The coroner finally arrived at the scene and had a very similar reaction as most everyone else had. However, once they were able to lay the body down, the corpse ceased dancing and laid still. Once the corpse was laid still, Detective Finely was able to gather herself to conduct the investigation. On her search of the body, they found a wallet, pocket change, a cell phone, and a pack of cigarettes. Near his body were a couple of used cigarette butts, a can of Physician Salt, and a crumpled up receipt. The Physician Salt was a new sparkling beverage that was popular to the current teenagers. The victim's name was Avery Ines and was only seventeen years old, still in high school. The cell phone they found on his body was dead, so Detective Finely had an officer take it to the station to enter it into evidence and then have it charged immediately. In the meantime, she wanted to speak with the person who called in the body. After a quick couple of calls, she found out that Harriet worked in a diner just down the street. She figured Harriet must've seen the body as she was on her way to work. Without much more direction to the officers and forensics analysts, she left the scene.

Ding Dong Diner was lighting up the corner it sat on, along with the glow of green and red from the traffic lights for the four-way intersection. Not a single person in sight. Lights in windows off, cars dark and quiet. Just the diner felt of any life.

Detective Finely strolled into Ding Dong Diner, hoping to make the conversation quick so she could get back to the police station and begin her countless reports. The bells on the doors chimed and from behind a wall beyond the front counter of the diner a young woman with blonde hair, brown eyes, and a cute blue bow in her hair whipped herself into Detective Finely's presence.

"Welcome to Ding Dong Diner. My name is Harriet, but you can call me Jenny. What can I get started for you? We have a special on our biscuits and gravy from today until Friday if you'd be interested in that." Harriet exploded with customer service personality.

"How do you get Jenny from Harriet?"

"It's my middle name, Jennifer. Some people tell me it's easier to say."

"Harriet Jennifer Flemmings." Harriet chuckled, but had a suspicious look on her face.

"I'm sorry, do I know you?" Detective Finely could tell Harriet was trying to keep up a friendly persona, but seemed to be quite confused.

"I'm Detective Finely. I just left a scene in which you called to the authorities. I came to ask a few questions." Harriet's wide smile faded and she exhaled.

"Ah... I should've guessed there wasn't going to be a customer at this time. I'm sorry, I actually didn't expect you to come talk to me." Harriet tossed a hand towel onto the counter and leaned on it. "So, how can I help you Detective? You want a coffee?"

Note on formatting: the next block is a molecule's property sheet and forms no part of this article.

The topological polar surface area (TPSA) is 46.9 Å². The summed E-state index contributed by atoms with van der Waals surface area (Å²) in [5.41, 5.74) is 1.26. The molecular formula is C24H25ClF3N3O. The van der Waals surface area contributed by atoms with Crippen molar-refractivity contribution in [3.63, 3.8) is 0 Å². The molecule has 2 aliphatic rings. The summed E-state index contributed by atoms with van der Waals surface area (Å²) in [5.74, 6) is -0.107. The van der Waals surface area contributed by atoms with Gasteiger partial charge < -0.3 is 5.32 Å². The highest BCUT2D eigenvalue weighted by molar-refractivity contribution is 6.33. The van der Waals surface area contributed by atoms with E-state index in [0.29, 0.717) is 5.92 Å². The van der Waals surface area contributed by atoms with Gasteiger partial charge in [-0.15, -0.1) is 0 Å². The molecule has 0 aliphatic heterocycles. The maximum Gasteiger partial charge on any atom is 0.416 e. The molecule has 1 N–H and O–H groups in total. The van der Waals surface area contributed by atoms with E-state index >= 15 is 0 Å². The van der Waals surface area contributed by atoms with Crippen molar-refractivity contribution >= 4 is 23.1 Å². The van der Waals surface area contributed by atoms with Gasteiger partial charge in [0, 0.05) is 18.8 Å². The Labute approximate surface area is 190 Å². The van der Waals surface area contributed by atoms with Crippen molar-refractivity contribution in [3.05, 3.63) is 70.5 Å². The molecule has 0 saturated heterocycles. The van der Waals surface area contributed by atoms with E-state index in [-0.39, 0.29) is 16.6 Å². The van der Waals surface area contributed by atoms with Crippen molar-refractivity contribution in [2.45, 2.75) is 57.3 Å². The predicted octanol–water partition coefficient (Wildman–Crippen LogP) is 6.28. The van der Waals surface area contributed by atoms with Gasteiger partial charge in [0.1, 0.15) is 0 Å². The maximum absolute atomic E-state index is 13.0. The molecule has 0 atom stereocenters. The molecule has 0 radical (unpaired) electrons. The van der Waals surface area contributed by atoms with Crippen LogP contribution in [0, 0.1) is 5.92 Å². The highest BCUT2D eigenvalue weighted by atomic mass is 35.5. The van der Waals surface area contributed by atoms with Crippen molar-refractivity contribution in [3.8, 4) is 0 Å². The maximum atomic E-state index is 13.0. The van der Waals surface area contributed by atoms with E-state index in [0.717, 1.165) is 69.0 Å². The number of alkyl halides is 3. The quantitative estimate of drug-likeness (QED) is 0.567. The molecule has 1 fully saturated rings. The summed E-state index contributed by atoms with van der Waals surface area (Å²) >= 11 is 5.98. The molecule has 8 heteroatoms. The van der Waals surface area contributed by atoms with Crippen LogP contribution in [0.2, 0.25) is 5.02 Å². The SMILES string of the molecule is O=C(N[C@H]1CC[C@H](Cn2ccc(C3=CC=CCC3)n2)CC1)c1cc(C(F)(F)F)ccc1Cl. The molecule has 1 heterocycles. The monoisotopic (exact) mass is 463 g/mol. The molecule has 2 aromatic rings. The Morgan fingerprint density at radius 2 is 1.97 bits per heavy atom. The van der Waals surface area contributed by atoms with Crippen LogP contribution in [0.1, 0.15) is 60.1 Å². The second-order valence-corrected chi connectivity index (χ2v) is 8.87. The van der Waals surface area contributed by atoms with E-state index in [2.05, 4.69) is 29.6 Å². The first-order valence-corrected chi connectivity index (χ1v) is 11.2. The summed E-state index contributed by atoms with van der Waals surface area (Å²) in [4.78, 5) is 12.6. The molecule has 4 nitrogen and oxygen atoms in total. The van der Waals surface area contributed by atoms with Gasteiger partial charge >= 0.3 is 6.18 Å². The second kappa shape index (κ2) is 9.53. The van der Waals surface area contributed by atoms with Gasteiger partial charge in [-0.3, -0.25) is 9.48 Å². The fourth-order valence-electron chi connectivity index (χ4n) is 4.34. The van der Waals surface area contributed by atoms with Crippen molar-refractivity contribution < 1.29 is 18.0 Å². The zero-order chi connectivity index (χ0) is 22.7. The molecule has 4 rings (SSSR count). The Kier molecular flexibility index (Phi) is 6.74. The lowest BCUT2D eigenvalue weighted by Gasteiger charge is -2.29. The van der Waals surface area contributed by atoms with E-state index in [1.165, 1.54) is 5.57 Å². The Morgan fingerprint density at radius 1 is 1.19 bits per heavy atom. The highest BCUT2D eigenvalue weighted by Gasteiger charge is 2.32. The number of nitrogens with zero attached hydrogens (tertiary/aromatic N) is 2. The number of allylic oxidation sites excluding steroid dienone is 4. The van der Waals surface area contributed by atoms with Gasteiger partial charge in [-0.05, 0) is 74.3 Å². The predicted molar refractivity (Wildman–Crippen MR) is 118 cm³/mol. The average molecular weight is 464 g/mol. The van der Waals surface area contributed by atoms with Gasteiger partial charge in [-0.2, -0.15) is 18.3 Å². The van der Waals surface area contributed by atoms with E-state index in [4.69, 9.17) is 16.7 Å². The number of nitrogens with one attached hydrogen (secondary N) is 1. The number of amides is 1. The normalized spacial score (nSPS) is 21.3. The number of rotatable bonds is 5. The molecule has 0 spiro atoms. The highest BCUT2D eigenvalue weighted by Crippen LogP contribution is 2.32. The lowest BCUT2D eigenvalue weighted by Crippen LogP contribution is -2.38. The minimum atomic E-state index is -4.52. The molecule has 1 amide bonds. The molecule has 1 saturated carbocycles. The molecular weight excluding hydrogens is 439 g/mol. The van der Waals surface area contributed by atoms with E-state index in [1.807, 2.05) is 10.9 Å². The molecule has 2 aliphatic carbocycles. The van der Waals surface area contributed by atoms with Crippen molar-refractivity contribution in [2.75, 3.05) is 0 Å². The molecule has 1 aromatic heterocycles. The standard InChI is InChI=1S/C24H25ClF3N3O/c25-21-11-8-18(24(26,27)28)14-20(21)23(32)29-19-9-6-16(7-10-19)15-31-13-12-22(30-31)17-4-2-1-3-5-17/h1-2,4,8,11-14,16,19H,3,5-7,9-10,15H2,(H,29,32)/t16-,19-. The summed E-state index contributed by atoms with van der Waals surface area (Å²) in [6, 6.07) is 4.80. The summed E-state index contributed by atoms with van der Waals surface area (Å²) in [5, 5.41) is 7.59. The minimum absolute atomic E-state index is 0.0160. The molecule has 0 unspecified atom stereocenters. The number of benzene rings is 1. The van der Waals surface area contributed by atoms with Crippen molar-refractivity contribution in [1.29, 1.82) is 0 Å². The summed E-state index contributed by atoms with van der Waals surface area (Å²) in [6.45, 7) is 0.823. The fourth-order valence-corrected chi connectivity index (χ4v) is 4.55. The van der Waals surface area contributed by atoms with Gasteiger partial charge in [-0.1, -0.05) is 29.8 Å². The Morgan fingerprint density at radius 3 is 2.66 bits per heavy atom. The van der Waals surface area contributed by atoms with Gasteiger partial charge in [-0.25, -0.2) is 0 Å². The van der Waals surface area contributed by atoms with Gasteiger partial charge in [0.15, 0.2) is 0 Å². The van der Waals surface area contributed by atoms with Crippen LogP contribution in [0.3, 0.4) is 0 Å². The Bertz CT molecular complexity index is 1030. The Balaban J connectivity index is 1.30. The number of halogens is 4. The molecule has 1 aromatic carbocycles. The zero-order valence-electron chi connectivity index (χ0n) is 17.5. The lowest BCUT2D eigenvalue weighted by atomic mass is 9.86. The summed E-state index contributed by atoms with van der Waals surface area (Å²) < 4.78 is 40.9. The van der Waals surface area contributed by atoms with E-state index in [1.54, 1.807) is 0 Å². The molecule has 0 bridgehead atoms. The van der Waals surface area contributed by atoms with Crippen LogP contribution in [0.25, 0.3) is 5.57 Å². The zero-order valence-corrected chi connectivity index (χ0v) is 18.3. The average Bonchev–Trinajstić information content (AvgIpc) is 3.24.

"I'll take a cup, thank you."

After Harriet poured a cup of coffee for Detective Finely, she grabbed a drink for herself to sit and talk. A Physician Salt soda.

"Hm." Detective Finely expressed at the sight of the soda.

"What?" Harriet opened the can and took a sip.

"Uh... nothing. I just noticed that's the new soda everyone's been drinking lately."

"Oh, yeah. It's my favorite. I get one before, during, and after school."

"Are you still in high school?" Harriet chuckled.

"No, I actually just started attending college. Needed a night job so I could study during the day. I mean, I'm definitely more tired, but I can't make it off tuition alone."

"Understandable. Let me ask these questions real quick so I can let you get back to work."

"Take your time Detective. Clearly nobody else is here, we were a bit short staffed today, but I can run the diner just well on my own. Especially when hardly anyone comes in during my shift."

"Well, let me first start by asking when you saw the victim."

"I was on my way to work. Normally I take a taxi, but I've been trying to lose a couple pounds lately. I just had a birthday and regret the amount of cake I had." Detective Finely looked at Harriet's body surprised she wanted to lose any amount of weight, but reserved her thoughts for herself. "Anyways, I was walking to work and I noticed that man... moving, in an unnatural way. I didn't get too close but from where I stood, it appeared that he was dead. I didn't understand, but I had to get to work to relieve my co-worker. So, continuing down the street, I called the police and just gave the best description I could for not getting a good look and being late."

"What made you think he was dead?"

"I mean, I wasn't certain, it was just what it looked like. I couldn't understand how someone being dead could be standing like that, but I didn't like the look of it. I guess, I kinda admit, I was frightened by it, so I tried to keep walking to avoid looking at it longer." Harriet took another sip of her soda. Detective Finely found herself looking at the can of soda. "Hey, you want to try? It's really good."

"Uh, no, thank you. You've been drinking out of it, and I don't know you or where your mouth has been..." Detective Finely recognized the awkwardness of her phrasing.

"Come on, I'm not diseased. Just take a drink. You'll like it, guaranteed. Just a sip. If you want, you can pour it into your mouth so you don't touch the rim."

"I'm pretty sure, despite how clean you are, the germs will still be in the soda, even if I don't touch the rim."